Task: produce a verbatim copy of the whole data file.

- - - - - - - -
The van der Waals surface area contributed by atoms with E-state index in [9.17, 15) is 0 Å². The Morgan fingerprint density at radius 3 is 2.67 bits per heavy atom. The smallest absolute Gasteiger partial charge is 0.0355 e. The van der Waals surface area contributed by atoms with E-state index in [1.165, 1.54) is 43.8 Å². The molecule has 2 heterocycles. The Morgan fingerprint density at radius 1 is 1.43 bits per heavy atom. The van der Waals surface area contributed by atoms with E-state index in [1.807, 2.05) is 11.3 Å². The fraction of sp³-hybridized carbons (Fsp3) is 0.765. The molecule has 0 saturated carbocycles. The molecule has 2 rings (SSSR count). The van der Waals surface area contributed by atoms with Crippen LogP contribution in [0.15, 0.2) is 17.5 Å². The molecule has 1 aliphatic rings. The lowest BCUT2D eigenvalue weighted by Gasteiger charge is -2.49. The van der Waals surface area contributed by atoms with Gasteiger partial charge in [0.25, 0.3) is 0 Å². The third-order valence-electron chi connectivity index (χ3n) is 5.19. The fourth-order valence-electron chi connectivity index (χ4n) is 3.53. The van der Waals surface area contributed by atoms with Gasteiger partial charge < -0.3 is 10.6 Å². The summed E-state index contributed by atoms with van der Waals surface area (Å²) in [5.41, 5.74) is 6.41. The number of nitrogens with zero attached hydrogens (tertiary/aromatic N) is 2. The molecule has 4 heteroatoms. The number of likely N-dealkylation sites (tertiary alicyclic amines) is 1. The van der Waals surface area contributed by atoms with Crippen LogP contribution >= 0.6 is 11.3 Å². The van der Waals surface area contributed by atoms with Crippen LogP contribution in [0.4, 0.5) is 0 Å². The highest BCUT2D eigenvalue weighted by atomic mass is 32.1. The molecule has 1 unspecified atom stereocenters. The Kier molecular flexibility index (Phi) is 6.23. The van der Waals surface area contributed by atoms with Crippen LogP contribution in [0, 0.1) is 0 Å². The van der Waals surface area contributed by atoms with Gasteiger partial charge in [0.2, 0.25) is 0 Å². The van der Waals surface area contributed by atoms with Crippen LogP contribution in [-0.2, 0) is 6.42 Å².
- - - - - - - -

The van der Waals surface area contributed by atoms with E-state index in [9.17, 15) is 0 Å². The Morgan fingerprint density at radius 3 is 2.67 bits per heavy atom. The smallest absolute Gasteiger partial charge is 0.0355 e. The van der Waals surface area contributed by atoms with E-state index in [1.165, 1.54) is 43.8 Å². The molecule has 2 heterocycles. The Morgan fingerprint density at radius 1 is 1.43 bits per heavy atom. The van der Waals surface area contributed by atoms with E-state index in [1.807, 2.05) is 11.3 Å². The fraction of sp³-hybridized carbons (Fsp3) is 0.765. The molecule has 0 saturated carbocycles. The molecule has 2 rings (SSSR count). The van der Waals surface area contributed by atoms with Crippen LogP contribution in [0.15, 0.2) is 17.5 Å². The molecule has 1 aliphatic rings. The lowest BCUT2D eigenvalue weighted by Gasteiger charge is -2.49. The van der Waals surface area contributed by atoms with Gasteiger partial charge in [0.25, 0.3) is 0 Å². The third-order valence-electron chi connectivity index (χ3n) is 5.19. The fourth-order valence-electron chi connectivity index (χ4n) is 3.53. The van der Waals surface area contributed by atoms with Gasteiger partial charge < -0.3 is 10.6 Å². The summed E-state index contributed by atoms with van der Waals surface area (Å²) in [5.41, 5.74) is 6.41. The number of nitrogens with zero attached hydrogens (tertiary/aromatic N) is 2. The molecule has 4 heteroatoms. The number of likely N-dealkylation sites (tertiary alicyclic amines) is 1. The van der Waals surface area contributed by atoms with Crippen LogP contribution >= 0.6 is 11.3 Å². The van der Waals surface area contributed by atoms with Crippen LogP contribution in [0.4, 0.5) is 0 Å². The highest BCUT2D eigenvalue weighted by atomic mass is 32.1. The molecule has 1 unspecified atom stereocenters. The Kier molecular flexibility index (Phi) is 6.23. The van der Waals surface area contributed by atoms with Crippen LogP contribution in [0, 0.1) is 0 Å². The van der Waals surface area contributed by atoms with Gasteiger partial charge in [0.2, 0.25) is 0 Å². The van der Waals surface area contributed by atoms with Crippen LogP contribution in [-0.2, 0) is 6.42 Å².